We speak to senior leaders at pharma giant Amgen and biotech powerhouse Samsung Biologics to find out more about talent risk and to hear what they are doing to secure the best workers.

In conversation with
Arleen Paulino
Senior vice president of global manufacturing, Amgen

What has Amgen done to improve its access to talent?

Talent is always a challenge and an opportunity for us, and we are definitely seeing that with the growth in the biopharma space there is a war for talent.

In many of the regions where Amgen is located, we have formed partnerships with local universities to help ensure that students are ready to take on a role in our industry once they have completed their courses. We find that this is a very important way of strengthening the talent pipeline.

We also work with trade organizations to figure out whether there are programmes we could put in place, such as internships, to help individuals working in other industries to transition into the biopharma industry.

What kind of transferable skills can be valuable in biopharma?

Biopharma manufacturing increasingly requires advanced digital skills, which can be hard to find. There are a lot of workers in the digital space — in gaming, for example — that have the type of skills we need.

So we are looking at how we can help those individuals to make that connection and apply their talent in biopharma. I think that there will increasingly be a convergence of disciplines that are necessary to take the biopharma products of the future forward.

And are there any skills that are particularly difficult to source?

Amgen’s facilities are highly automated, and we often struggle to recruit automation engineers. They are very difficult to come by, so we are now thinking about how we can build the right curriculum to develop these skills.

A closer look
Powering the future of Samsung, one training course at a time

To keep a business empire running at full speed, talent is a priority. So Samsung Biologics, the biotech division of South Korea’s largest conglomerate, has taken control of training.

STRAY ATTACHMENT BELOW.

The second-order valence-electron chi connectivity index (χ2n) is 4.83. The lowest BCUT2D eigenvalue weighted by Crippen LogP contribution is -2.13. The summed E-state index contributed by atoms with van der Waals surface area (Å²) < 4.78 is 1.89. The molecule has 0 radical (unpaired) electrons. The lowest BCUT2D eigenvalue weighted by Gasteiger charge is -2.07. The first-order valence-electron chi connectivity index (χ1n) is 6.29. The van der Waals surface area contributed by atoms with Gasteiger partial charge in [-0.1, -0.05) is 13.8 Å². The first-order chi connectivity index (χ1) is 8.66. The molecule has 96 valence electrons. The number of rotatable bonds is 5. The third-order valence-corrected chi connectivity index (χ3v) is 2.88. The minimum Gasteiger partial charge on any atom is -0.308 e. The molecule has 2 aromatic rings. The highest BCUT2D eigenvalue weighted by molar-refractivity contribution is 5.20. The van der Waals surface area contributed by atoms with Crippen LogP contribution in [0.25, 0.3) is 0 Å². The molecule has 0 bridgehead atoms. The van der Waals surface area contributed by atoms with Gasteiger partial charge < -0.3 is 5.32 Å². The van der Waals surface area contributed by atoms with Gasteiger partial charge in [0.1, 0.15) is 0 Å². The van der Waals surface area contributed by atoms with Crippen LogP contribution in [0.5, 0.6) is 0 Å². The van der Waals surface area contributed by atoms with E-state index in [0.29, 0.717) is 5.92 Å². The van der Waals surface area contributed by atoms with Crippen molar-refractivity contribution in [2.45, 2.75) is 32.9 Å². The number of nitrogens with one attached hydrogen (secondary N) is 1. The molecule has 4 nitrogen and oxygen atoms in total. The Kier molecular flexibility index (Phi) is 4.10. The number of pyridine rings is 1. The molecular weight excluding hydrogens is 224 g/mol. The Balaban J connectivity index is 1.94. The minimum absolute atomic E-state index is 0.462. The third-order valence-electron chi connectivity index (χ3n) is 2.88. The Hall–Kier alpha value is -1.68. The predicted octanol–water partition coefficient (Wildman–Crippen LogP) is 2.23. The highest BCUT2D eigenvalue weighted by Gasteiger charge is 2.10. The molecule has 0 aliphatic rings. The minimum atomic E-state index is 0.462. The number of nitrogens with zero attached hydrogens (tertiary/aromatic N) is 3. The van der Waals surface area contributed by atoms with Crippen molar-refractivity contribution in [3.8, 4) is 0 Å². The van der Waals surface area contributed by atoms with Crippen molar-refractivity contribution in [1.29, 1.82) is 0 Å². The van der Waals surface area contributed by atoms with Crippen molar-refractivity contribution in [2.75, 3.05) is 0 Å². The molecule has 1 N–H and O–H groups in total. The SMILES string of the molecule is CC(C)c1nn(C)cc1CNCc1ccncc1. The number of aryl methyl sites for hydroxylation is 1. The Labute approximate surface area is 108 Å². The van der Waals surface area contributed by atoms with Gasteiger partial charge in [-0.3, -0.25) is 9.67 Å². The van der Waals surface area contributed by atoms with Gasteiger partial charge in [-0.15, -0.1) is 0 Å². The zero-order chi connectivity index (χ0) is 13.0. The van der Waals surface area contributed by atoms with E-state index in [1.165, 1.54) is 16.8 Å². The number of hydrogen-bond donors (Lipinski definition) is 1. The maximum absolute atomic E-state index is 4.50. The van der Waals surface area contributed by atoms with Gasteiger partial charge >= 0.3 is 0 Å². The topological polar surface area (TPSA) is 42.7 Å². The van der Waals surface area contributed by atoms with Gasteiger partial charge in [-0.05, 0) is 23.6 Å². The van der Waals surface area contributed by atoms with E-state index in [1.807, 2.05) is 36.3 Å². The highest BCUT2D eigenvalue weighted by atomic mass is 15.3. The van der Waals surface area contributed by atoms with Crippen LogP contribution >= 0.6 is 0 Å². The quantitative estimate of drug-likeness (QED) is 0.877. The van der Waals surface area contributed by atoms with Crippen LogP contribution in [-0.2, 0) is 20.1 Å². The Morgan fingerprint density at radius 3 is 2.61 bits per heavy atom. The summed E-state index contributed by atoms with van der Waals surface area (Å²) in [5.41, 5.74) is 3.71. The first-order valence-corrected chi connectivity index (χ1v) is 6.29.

In July 2020, it signed a memorandum of understanding alongside the country’s government to establish a bioprocessing centre that would help to foster talent for a highly skilled element of the industry.

The facility, which is modelled on a similar research institute in Ireland called the National Institute for Bioprocessing Research and Training, will help companies gain greater visibility of the talent they need. But Samsung Biologics is also stressing the need to train people as early as possible.

According to John Rim, the company’s chief executive, it is working with a local university to provide two weeks of training to fifth-year pharmacy students at its Biotech Academy training facility.

“We also provide consultancy to another local university regarding their bioprocessing training curriculum and their training facility set-up,” says Rim. Samsung Biologics is involved in South Korea’s Covid-19 response, so that pipeline of talent is crucial. The company is planning a $2bn plant at its industrial hub in Incheon, with a launch scheduled for 2022 — and will need the best people to ensure its success.

Ambitious plans need ambitious people on the ground, and according to Rim the industry’s most resilient players will recognise this. “Although we operate on a global scale,” he says, “We remain dedicated to helping the local biopharma industry continue to thrive.”